[access: 2014.10.04]
)

Ribbentrop-Molotov: Genocidal Russian–German alliance pact between Russian leader Joseph Stalin and German leader Adolf Hitler signed on 23.08.1939 in Moscow by respective foreign ministers, Mr. Vyacheslav Molotov for Russia and Joachim von Ribbentrop for Germany. The pact sanctioned and was the direct cause of joint Russian and German invasion of Poland and the outbreak of the II World War in 09.1939. In a political sense, the pact was an attempt to restore the status quo ante before 1914, with one exception, namely the „commercial” exchange of the so–called „Kingdom of Poland”, which in 1914 was part of the Russian Empire, fore Eastern Galicia (today's western Ukraine), in 1914 belonging to the Austro–Hungarian Empire. Galicia, including Lviv, was to be taken over by the Russians, the „Kingdom of Poland” — under the name of the General Governorate — Germany. The resultant „war was one of the greatest calamities and dramas of humanity in history, for two atheistic and anti–Christian ideologies — national and international socialism — rejected God and His fifth Decalogue commandment: Thou shall not kill!” (Abp Stanislaus Gądecki, 01.09.2019). The decisions taken — backed up by the betrayal of the formal allies of Poland, France and Germany, which on 12.09.1939, at a joint conference in Abbeville, decided not to provide aid to attacked Poland and not to take military action against Germany (a clear breach of treaty obligations with Poland) — were on 28.09.1939 slightly altered and made more precise when a treaty on „German–Russian boundaries and friendship” was agreed by the same murderous signatories. One of its findings was establishment of spheres of influence in Central and Eastern Europe and in consequence IV partition of Poland. In one of its secret annexes agreed, that: „the Signatories will not tolerate on its respective territories any Polish propaganda that affects the territory of the other Side. On their respective territories they will suppress all such propaganda and inform each other of the measures taken to accomplish it”. The agreements resulted in a series of meeting between two genocidal organization representing both sides — German Gestapo and Russian NKVD when coordination of efforts to exterminate Polish intelligentsia and Polish leading classes (in Germany called Intelligenzaktion, in Russia took the form of Katyń massacres) where discussed. Resulted in deaths of hundreds of thousands of Polish intelligentsia, including thousands of priests presented here, and tens of millions of ordinary people,. The results of this Russian–German pact lasted till 1989 and are still in evidence even today. (more on: en.wikipedia.orgClick to attempt to display webpage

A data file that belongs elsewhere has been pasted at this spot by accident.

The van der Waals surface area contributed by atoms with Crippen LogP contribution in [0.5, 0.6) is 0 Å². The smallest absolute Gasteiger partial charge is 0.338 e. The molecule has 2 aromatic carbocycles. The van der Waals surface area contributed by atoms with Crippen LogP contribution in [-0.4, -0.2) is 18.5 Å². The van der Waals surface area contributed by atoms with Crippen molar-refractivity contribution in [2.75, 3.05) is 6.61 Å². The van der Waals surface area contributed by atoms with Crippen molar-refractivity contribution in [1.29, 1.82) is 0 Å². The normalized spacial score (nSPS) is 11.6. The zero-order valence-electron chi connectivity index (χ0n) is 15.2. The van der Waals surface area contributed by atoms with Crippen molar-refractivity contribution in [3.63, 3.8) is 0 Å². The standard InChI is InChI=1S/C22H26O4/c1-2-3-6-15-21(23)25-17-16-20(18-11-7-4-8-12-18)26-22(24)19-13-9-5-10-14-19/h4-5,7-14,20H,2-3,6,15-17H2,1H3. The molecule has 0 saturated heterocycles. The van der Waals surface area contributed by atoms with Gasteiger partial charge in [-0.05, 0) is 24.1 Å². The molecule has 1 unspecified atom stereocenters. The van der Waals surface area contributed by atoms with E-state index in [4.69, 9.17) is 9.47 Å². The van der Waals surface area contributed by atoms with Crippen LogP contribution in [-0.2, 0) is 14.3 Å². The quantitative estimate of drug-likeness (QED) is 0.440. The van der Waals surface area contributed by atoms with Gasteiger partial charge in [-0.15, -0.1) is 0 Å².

[access: 2015.09.30]
)

sources

personal:
www.wtg-gniazdo.orgClick to attempt to display webpage
[access: 2012.11.23]
, www.opatrznosc.gda.plClick to attempt to display webpage
[access: 2013.01.13]
, www.muzeum.szubin.netClick to attempt to display webpage
[access: 2013.05.19]

bibliograhical:, „Martyrology of the Polish Roman Catholic clergy under nazi occupation in 1939‑1945”, Victor Jacewicz, John Woś, vol. I‑V, Warsaw Theological Academy, 1977‑1981,
original images:
www.wtg-gniazdo.orgClick to attempt to display webpage
[access: 2013.05.19]

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MARTYROLOGY: SZYMAŃSKI John Damasus